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Wave your beer goodbye at the sevens

By Simon Kay

Sevens rugby is currently riding the crest of a wave with this year's inaugural World Series.

And when the sevens circus rolled into the capital, riding the crest of the wave - Mexican wave, that is - which circled WestpacTrust Stadium was a variety of rugby-watching accessories.

Namely, plastic beer cups - many empty, some not - and beer cup holders. Of the 18,000 there for the first day and the 30,000 there for the second, this sevens tournament in Wellington was the first for just about everyone there.

And you can bet most will be back for rugby's equivalent of one-day cricket. Expect a sell-out next year.

The only downside - aside from the ludicrously long beer queues - was the 24-14 defeat to Fiji in the final. Looking back now, it's hard to believe New Zealand were such hot favourites just because Jonah Lomu and Christian Cullen were drafted into Gordon Tietjen's well-performed squad.

Even the notoriously-stingy TAB were paying more than $3 for a tournament victory by the Fijian squad which included Counties Manukau's Api Naevo.

The All Black pair may have been sensations at Hong Kong once upon a time but Fijian Filimoni Delasau is very much the man of the moment. Averaging 13 tries a tournament during the first half of the World Series is ample proof of that.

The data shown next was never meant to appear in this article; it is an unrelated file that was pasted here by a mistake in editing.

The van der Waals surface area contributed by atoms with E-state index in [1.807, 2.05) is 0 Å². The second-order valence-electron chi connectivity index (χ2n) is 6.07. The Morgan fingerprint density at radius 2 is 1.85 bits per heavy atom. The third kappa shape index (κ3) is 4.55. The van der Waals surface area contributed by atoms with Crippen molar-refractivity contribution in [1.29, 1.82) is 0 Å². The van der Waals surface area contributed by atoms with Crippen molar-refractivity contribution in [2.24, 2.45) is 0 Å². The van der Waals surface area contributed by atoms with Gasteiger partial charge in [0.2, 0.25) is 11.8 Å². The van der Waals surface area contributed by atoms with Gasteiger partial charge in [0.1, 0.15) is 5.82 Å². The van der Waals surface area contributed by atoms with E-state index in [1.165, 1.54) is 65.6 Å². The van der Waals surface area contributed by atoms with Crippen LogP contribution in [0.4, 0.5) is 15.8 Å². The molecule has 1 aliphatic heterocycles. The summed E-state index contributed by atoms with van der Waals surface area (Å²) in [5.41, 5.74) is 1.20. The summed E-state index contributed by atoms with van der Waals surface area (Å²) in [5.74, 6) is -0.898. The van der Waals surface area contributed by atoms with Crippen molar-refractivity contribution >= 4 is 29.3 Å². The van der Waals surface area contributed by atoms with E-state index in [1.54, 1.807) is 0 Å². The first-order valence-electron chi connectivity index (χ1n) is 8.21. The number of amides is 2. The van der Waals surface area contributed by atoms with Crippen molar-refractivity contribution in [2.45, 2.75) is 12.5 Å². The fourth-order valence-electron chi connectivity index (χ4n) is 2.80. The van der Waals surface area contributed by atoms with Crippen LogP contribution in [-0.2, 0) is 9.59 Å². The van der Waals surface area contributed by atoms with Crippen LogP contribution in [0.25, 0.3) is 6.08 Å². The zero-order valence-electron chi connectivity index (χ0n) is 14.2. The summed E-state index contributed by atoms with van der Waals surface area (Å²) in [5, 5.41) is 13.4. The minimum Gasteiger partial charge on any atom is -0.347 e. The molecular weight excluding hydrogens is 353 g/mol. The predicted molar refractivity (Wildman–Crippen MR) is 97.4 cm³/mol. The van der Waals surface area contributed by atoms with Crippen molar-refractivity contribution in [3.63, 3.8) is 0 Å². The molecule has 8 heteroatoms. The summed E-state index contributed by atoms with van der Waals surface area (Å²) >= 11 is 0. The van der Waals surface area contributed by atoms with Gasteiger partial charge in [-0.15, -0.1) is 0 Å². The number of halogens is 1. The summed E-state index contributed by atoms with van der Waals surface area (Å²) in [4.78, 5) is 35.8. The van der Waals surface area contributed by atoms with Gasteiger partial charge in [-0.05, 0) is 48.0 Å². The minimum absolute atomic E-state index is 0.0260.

New Zealand's first-ever sevens game on home soil was an unconvincing 21-12 win over the Cook Islands. Lomu looked a bit pudgy. Maybe it was the cut of the new adidas gear but he sports a build which hints that once his playing days are over, Big Jonah will start looking more like Fat Albert.

The prospect of fronting up to a rampaging Lomu should make a player as nervous as a haemophiliac having a shave. But he was only good for one big run a game, a luxury no sevens side can afford.

Justin Wilson, Karl Tenana and Malili Muliala, marshalled by the evergreen Eric Rush - an astonishing 12 years older than every other team mate - are the go-to guys now.

Memo to the merchandisers: knock those bloody plastic trumpets on the head before that's what happens to the people blowing them. As every parent knows, never buy a child a noisy toy.

The single-tier circular WestpacTrust Stadium - dubbed the Cake Tin or the Hat Box by some locals - is an impressive venue. Once the beverage supply problems are sorted, the World Series Sevens should be the stadium's most eagerly-anticipated sporting event.

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